Whitesburg KY
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Fiscal court gives COVID funds to 37 local businesses


Almost 40 small businesses in Letcher County will be getting some form of economic aid for COVID-19 related losses as a result of applying to the county under the federal CARES Act.

CARES was passed in March 2020 as an economic stimulus act and partly to relieve unemployment and losses to small businesses. At the March meeting of the Letcher County Fiscal Court on Monday evening, Letcher County Treasurer Doris Jean Frazier told the court there are 37 checks in Judge/Executive Terry Adams’s office to be distributed to small business that successfully applied for relief. The checks range in value from $1,000 to $5,000 and were available to be picked up as of Tuesday, March 16.

The court also discussed the possibility of hiring an economic development employee to work on attracting business to the county. However, Adams said he doesn’t believe the amount the court could afford to pay in salary at the present time is sufficient to attract the kind of person for which the court members are looking.

Judge Adams also announced that the annual Spring Clean-up will begin on April 5 and run through April 30. There will be no transfer fees for county residents at the transfer station, which will be open in regular business hours and on Saturday from 9 a.m. to 5 p.m. There will also be a special rate of $30 to fill an empty county truck with household garbage and dump it at the station.

In other business, the court learned that the Letcher County Jail is at least $5,000 over budget. Members of the jail committee said the budget deficit is mostly the result of personnel and insurance costs. Judge Adams said the county will have to continue taking care of deficits in the jail budget as long as it can because of the necessity of having a jail. Sheriff Mickey Stines agreed, saying that a jail is a burden the county has to pay for, and keeping possibly violent criminals off the street is more important than a slight budget overrun.

Later in the meeting, Jailer Bert Slone presented next year’s budget of $933,200 to the court. County Treasurer Frazier said the budget will have to be sent to the state before the first of April. Adams said that every jail struggles, and the state continues to sweep the issue aside, even though county jails incarcerate people who have broken state laws.

Slone also reported that the jail’s commissary fund started the month of February with a balance of $129,103 and finished on February 28 with $130,765. Total commissary receipts were $28,696.12 and total expenditures were $27,033.76

The court also voted to accept the bid from Ernie Scott for the Boone Fork Senior Citizens building at Fleming and to negotiate with Scott to see if a satisfactory price can be reached.

In other matters concerning bids and procurement, the court voted to refer the matter of a cooling tower for the courthouse back to engineer Russ Litfinger of Marcum Energy Management Solutions in Paducah, to see if a more favorable price can be negotiated. Judge Adams said the Litfinger had been selected by the Administrative Office of the Courts to evaluate systems. The Administrative Office of the Courts will pay part of the costs for the tower. The system Litfinger picked for the courthouse came in at $310,000, which Adams said is over budget.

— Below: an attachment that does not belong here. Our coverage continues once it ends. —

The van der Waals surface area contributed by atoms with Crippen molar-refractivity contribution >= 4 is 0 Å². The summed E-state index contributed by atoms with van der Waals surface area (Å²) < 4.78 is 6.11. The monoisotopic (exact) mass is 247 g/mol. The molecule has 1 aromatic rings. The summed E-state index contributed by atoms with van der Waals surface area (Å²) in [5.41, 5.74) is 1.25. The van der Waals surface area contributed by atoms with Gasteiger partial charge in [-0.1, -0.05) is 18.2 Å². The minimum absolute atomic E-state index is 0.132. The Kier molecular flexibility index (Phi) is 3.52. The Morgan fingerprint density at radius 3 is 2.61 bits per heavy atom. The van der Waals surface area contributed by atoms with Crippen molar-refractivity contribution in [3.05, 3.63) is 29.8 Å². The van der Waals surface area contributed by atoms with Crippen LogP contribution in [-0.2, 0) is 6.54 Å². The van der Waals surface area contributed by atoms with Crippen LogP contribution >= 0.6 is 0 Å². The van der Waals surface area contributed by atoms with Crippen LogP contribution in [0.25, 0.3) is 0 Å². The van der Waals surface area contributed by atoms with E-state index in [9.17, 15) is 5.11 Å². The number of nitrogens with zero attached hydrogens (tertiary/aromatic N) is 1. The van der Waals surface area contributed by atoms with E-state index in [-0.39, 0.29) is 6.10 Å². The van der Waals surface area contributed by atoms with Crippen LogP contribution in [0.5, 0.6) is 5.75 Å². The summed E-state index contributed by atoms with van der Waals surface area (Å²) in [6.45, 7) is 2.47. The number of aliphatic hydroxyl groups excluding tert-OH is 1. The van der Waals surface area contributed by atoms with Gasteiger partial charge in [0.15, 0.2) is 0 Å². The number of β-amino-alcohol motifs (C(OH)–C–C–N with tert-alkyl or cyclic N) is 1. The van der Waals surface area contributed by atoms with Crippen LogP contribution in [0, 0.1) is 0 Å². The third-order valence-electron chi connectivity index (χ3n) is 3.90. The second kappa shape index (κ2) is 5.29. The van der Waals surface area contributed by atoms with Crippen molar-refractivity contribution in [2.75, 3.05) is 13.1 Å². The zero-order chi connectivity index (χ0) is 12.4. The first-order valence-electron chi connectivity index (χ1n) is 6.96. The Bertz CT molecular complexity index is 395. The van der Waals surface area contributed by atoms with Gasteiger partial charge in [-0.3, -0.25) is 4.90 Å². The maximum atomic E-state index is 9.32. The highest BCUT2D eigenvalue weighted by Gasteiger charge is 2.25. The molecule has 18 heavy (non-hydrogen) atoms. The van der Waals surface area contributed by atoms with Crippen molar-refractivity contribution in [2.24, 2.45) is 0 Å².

Ron Brunty of the Letcher County Conservation District gave a short report on activities the district has planned for the coming year. Brunty said the district board has completed its annual financial report and now it plans to “hit the ground running” after being hampered by COVID-19 last spring and summer. He said the district board intends to improve recreation opportunities at Fishpond Lake at Payne Gap as well as Jenkins Lake, and will probably add another fishing dock at one of the lakes as well.

Brunty said the district has a “grand plan” for Lilley Cornett Woods that includes expanding the area containing old-growth timber. Lilley Cornett Woods is owned by the state and administered by Eastern Kentucky University as an experiment station.

Brunty said the district also has an emergency fund to clean rivers and streams that have been damaged due to flooding or heavy rainfall. Brunty said Connie Sturgill is the contact person at the Soil and Water Conservation District for the emergency funding. He added that the district intends to sponsor a fish and game camp this summer.

The court made several changes in the administrative code, including a change in attendance rules for inclement weather, and changing the amount that is required to make a bid necessary. To stay within state guidelines, the court raised that amount from $20,000 to $30,000, meaning that purchases under $30,000 no longer require a competitive bid. The court also voted unanimously to participate in the COVID CDBG-CV Utilities Plan that allows for grants to individuals who get behind in utilities payments due to COVID issues.

Letcher County Senior Citizens Director Debbie Baker presented the court with this year’s award for Elder Abuse Awareness, and said no other organization has done more for seniors in the county than the court.

Bank balance recap for county agencies as of February 28, 2021:

General Fund $975,638.84

Road and Bridge Fund $346,956.87

Jail Fund $318,428.46

LGEA Fund $774,479.73

Senior Citizens Fund $229.76

Forestry Fund $16,218.20

Total of al l funds $2,428,951.86

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